leaders. Faithful despite rain or snow, this agile squad, eight 
strong, is present at all home football games and at those 



away gomes in close proximity to Lebanon Valley. 

During Freshman initiation, the cheering squad introduces 
school cheers to the new students. At pep rallies and bonfires, 
they encourage school spirit, twisting pom poms and dancing to 
the music of the pep band. The cheerleaders' presence at foot- 
ball games is on essential; and with the conclusion of football 
season, they take the floor to adapt their chants to basketball. 



Left to Righ: N. Dutro, P. Derbyshire, J. Tono, F. Niedziolek, O, Gluyas, J. Barckley, L. Vostine, D. Kohl 




151 



SPORTS SCOREBOARD 



Sept^ 30 
Oct. 7 
Oct. 14 
Oct. 21 
Oct. 28 
Nov. 4 
Nov. 1 1 
Nov. 18 




FOOTBALL 



Drexel 

Thiel 

Muhlenberg 

Moravian 

Dickinson 

Albright 

Ursinus 

PMC 



WRESTLING 



TRACK 



April 4 




Albright 


April 7 




Franklin and Marshall 


April 10 




Dickinson 


April 28 




Lycoming at Susquehanna 


May 4 




Western Maryland 


May 5 




Muhlenberg 


May 9 




MASCAC Championships 


May 10 




Ursinus 


May 1 1 - 


2 


PMC at Juniata* 


*Triangu 


lar 


Meet 



We 

17 

15 
37 
16 
7 
27 
15 



They 
6 

Cancelled 
6 

14 
7 

33 
6 

14 







We 


They 


Dec. 9 


PMC 


26 


6 


Jan. 3 


Muhlenberg 


11 


15 


Jan. 10 


Elizabethtown 


16 


11 


Jan. 13 


Dickinson 


6 


18 


Jan. 16 


Ursinus 


9 


25 


Feb. 3 


Albright 


13 


14 


Feb. 10 


Juniata 


14 


13 


Feb. 24 


Moravian 


3 


25 


Mar. 2-3 


MASCAC Championships 







Dec. 
Dec. 
Dec. 
Dec. 
Jan. 
Jan. 
Jan. 
Jan. 
Jan. 
Jan. 
Feb. 
Feb. 
Feb. 
Feb. 
Feb. 
Feb. 
Feb. 
Feb. 
Feb. 



5 

9 

11 

13 

3 

6 

9 

13 

15 

20 

2 

3 

6 

8 

13 

17 

19 

24 

28 



April 5 
April 7 
April 9 
April 12 
April 24 
April 26 
April 28 
May 3 
May 5 
May 7 
May 9 
May 12 
May 14 
May 16 
May 19 




BASKETBALL 



TENNIS 



April 2 


Franklin and Marshall 


April 4 


Rider 


April 7 


Elizabethtown 


April 12 


Western Maryland 


April 26 


Dickinson 


April 28 


Wilkes 


May 3 


Lycoming 


May 5 


Albright 


May 8 


Muhlenberg 


May 9 


Moravian 


May 12 


PMC 


May 15 


Juniata 


May 19 


Susquehanna 






We 


They 


Elizabethtown 


47 


66 


Upsalo 


92 


67 


Susquehanna 


62 


67 


Army 


61 


79 


Muhlenberg 


85 


62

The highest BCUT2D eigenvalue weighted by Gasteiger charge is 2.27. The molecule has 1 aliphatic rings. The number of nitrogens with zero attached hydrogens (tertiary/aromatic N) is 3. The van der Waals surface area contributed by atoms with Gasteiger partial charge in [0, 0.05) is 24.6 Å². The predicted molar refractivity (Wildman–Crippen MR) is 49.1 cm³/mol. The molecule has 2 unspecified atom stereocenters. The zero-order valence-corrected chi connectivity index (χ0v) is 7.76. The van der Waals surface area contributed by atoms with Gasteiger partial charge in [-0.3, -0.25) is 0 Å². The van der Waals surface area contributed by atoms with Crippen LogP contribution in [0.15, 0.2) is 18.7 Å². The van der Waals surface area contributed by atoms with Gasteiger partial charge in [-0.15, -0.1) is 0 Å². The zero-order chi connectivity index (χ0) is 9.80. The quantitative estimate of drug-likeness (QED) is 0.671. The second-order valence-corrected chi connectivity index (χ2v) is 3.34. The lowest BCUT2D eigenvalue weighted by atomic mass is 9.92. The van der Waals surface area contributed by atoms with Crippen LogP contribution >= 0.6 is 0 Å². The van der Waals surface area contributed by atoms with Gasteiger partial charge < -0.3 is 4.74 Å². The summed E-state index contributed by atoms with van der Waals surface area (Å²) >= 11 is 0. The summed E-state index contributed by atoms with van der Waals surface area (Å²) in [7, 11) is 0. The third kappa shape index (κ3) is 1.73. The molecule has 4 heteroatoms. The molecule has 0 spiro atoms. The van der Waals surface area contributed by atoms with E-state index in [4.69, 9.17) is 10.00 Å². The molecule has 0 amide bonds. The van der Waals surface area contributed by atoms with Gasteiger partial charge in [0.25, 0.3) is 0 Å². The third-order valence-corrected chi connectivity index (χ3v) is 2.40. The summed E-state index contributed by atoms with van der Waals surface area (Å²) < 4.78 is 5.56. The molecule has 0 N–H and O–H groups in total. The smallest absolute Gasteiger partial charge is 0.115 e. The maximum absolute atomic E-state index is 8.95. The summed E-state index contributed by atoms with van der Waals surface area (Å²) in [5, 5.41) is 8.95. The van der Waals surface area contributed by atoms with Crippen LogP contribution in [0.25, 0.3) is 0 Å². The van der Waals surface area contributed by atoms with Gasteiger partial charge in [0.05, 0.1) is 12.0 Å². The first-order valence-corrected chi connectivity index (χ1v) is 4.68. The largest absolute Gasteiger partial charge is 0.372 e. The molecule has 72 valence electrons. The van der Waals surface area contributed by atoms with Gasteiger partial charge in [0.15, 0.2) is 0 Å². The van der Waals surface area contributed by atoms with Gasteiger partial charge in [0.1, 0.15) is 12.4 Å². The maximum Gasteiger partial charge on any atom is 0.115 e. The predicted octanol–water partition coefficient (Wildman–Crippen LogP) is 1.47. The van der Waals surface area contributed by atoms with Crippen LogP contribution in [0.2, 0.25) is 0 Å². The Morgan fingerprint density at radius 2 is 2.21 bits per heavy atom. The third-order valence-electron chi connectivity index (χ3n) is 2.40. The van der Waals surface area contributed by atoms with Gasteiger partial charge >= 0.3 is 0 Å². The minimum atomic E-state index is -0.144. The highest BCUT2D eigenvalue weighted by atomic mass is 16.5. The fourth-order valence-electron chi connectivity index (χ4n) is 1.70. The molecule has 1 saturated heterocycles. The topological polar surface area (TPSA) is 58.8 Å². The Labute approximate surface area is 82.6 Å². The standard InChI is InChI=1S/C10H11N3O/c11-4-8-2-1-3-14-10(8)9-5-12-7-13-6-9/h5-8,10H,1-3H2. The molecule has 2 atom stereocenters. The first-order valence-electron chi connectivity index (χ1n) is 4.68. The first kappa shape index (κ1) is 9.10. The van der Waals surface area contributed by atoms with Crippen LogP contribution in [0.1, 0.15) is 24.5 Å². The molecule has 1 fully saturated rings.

Moravian 


74 


71 


Wilkes 


84 


57 


Gettysburg 


60 


71 


Albright 


33 


81 


Elizabethtown 


64 


72 


PMC 


79 


80 


Washington 


72 


51 


F. and M. 


71 


49 


Moravian 


59 


76 


Dickinson 


95 


81 


Albright 


68 


77 


Drexel 


52 


86 


Dickinson 


90 


51 


Lycoming 


80 


70 


BASEBALL 






Gettysburg 






Elizabethtown 






Franklin and Marshall 






Juniata 






Johns Hopkins 






PMC 






Wilkes 






Susquehanna 






Albright 






Dickinson 






Moravian 






Elizabethtown 






Western Maryland 






Drexel 






Ursinus 







LV CLUB 




L. to R..- ROW 1: S. Dellinger, J, Kobylarz, G, Stambach, R. Stull, R 
Rhine, B. Slotcher, B. Shirk, H. Fitzgerald. ROW 2: J. Kreider, C. Ebersole, 
L. Brogon, R. Ward, H. Meyer, G. Sergent, J. Yajko, T. Balsbaugh. ROW 



3: C. Burkhardt, J. Eorley, L, Stein, D. Rabenold, J Bowman, J, Witter, E. 
McCracken. ROW 4: G. Weaver, J. Sheaffer, F. Porrino, R, Urey, R- Blair, 
K. Girard, V. Stouffer, L, Godshali. 




Letter-winning athletes find recognition for their sports' skills by 
election to the LV Club. Membership requires the earning of a let- 
ter in at least one varsity sport. With Gene Stambach as presi- 
dent, the club sponsored many activities on campus this year. 

First on the agenda were the annual Homecoming events. This 
year the L Club presented Dorothy Hudson, freshman, as Queen of 
the Homecoming festivities, which included a football game with 
Dickinson and the Home-coming Dance. Sponsorship of the Danish 
Gymnastic Team was a new project by the Club this year. The ath- 
letes continued, as in past years, to sell refreshments at home 
basketball games. To conclude its '61 — '62 activities, the entire 
club as well as all coaches of varsity sports held a buffet at the 
Cocoa Inn in Hershey and then attended a hockey game in the